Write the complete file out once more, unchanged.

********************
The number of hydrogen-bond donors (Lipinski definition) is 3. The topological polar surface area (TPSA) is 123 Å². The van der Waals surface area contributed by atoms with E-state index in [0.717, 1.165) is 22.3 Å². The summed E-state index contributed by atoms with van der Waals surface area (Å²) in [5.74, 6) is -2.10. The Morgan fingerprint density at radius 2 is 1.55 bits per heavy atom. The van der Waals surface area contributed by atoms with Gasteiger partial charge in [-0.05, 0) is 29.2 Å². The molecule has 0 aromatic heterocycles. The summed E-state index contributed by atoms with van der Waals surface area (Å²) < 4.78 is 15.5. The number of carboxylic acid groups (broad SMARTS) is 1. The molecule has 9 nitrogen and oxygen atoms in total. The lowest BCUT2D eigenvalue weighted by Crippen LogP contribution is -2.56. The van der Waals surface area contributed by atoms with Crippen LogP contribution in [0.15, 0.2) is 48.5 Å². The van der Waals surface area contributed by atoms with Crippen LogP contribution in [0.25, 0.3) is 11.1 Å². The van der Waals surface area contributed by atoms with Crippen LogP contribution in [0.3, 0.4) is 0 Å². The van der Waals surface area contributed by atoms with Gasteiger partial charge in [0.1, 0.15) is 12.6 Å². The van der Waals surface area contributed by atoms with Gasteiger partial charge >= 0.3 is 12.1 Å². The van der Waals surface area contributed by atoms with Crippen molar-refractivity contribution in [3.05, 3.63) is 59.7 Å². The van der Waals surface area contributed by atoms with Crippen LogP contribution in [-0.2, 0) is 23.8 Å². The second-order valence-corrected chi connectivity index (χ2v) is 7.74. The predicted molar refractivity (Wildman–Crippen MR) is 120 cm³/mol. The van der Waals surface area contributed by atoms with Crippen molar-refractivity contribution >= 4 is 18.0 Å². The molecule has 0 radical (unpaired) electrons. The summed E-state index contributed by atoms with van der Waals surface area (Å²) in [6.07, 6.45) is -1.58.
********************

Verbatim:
The number of hydrogen-bond donors (Lipinski definition) is 3. The topological polar surface area (TPSA) is 123 Å². The van der Waals surface area contributed by atoms with E-state index in [0.717, 1.165) is 22.3 Å². The summed E-state index contributed by atoms with van der Waals surface area (Å²) in [5.74, 6) is -2.10. The Morgan fingerprint density at radius 2 is 1.55 bits per heavy atom. The van der Waals surface area contributed by atoms with Gasteiger partial charge in [-0.05, 0) is 29.2 Å². The molecule has 0 aromatic heterocycles. The summed E-state index contributed by atoms with van der Waals surface area (Å²) < 4.78 is 15.5. The number of carboxylic acid groups (broad SMARTS) is 1. The molecule has 9 nitrogen and oxygen atoms in total. The lowest BCUT2D eigenvalue weighted by Crippen LogP contribution is -2.56. The van der Waals surface area contributed by atoms with Crippen LogP contribution in [0.15, 0.2) is 48.5 Å². The van der Waals surface area contributed by atoms with Crippen LogP contribution in [0.25, 0.3) is 11.1 Å². The van der Waals surface area contributed by atoms with Crippen LogP contribution in [0.3, 0.4) is 0 Å². The van der Waals surface area contributed by atoms with Gasteiger partial charge in [0.1, 0.15) is 12.6 Å². The van der Waals surface area contributed by atoms with Gasteiger partial charge >= 0.3 is 12.1 Å². The van der Waals surface area contributed by atoms with Crippen molar-refractivity contribution in [3.05, 3.63) is 59.7 Å². The van der Waals surface area contributed by atoms with Crippen LogP contribution in [-0.2, 0) is 23.8 Å². The second-order valence-corrected chi connectivity index (χ2v) is 7.74. The predicted molar refractivity (Wildman–Crippen MR) is 120 cm³/mol. The van der Waals surface area contributed by atoms with Crippen molar-refractivity contribution >= 4 is 18.0 Å². The molecule has 0 radical (unpaired) electrons. The summed E-state index contributed by atoms with van der Waals surface area (Å²) in [6.07, 6.45) is -1.58.